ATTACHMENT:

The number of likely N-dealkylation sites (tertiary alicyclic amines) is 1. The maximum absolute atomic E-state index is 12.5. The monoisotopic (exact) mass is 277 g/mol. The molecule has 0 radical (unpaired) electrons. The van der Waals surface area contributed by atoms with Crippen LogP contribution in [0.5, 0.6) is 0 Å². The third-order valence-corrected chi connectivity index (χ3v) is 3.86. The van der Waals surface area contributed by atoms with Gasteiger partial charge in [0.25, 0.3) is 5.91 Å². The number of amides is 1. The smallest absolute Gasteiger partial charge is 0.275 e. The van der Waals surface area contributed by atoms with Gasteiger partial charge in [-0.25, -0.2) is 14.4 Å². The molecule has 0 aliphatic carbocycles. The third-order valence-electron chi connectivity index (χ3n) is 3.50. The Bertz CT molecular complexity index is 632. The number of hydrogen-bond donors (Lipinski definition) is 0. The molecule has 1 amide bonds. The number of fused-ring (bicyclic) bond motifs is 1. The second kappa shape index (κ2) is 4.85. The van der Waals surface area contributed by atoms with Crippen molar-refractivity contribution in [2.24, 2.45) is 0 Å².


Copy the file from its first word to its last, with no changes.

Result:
The number of likely N-dealkylation sites (tertiary alicyclic amines) is 1. The maximum absolute atomic E-state index is 12.5. The monoisotopic (exact) mass is 277 g/mol. The molecule has 0 radical (unpaired) electrons. The van der Waals surface area contributed by atoms with Crippen LogP contribution in [0.5, 0.6) is 0 Å². The third-order valence-corrected chi connectivity index (χ3v) is 3.86. The van der Waals surface area contributed by atoms with Gasteiger partial charge in [0.25, 0.3) is 5.91 Å². The number of amides is 1. The smallest absolute Gasteiger partial charge is 0.275 e. The van der Waals surface area contributed by atoms with Gasteiger partial charge in [-0.25, -0.2) is 14.4 Å². The molecule has 0 aliphatic carbocycles. The third-order valence-electron chi connectivity index (χ3n) is 3.50. The Bertz CT molecular complexity index is 632. The number of hydrogen-bond donors (Lipinski definition) is 0. The molecule has 1 amide bonds. The number of fused-ring (bicyclic) bond motifs is 1. The second kappa shape index (κ2) is 4.85. The van der Waals surface area contributed by atoms with Crippen molar-refractivity contribution in [2.24, 2.45) is 0 Å².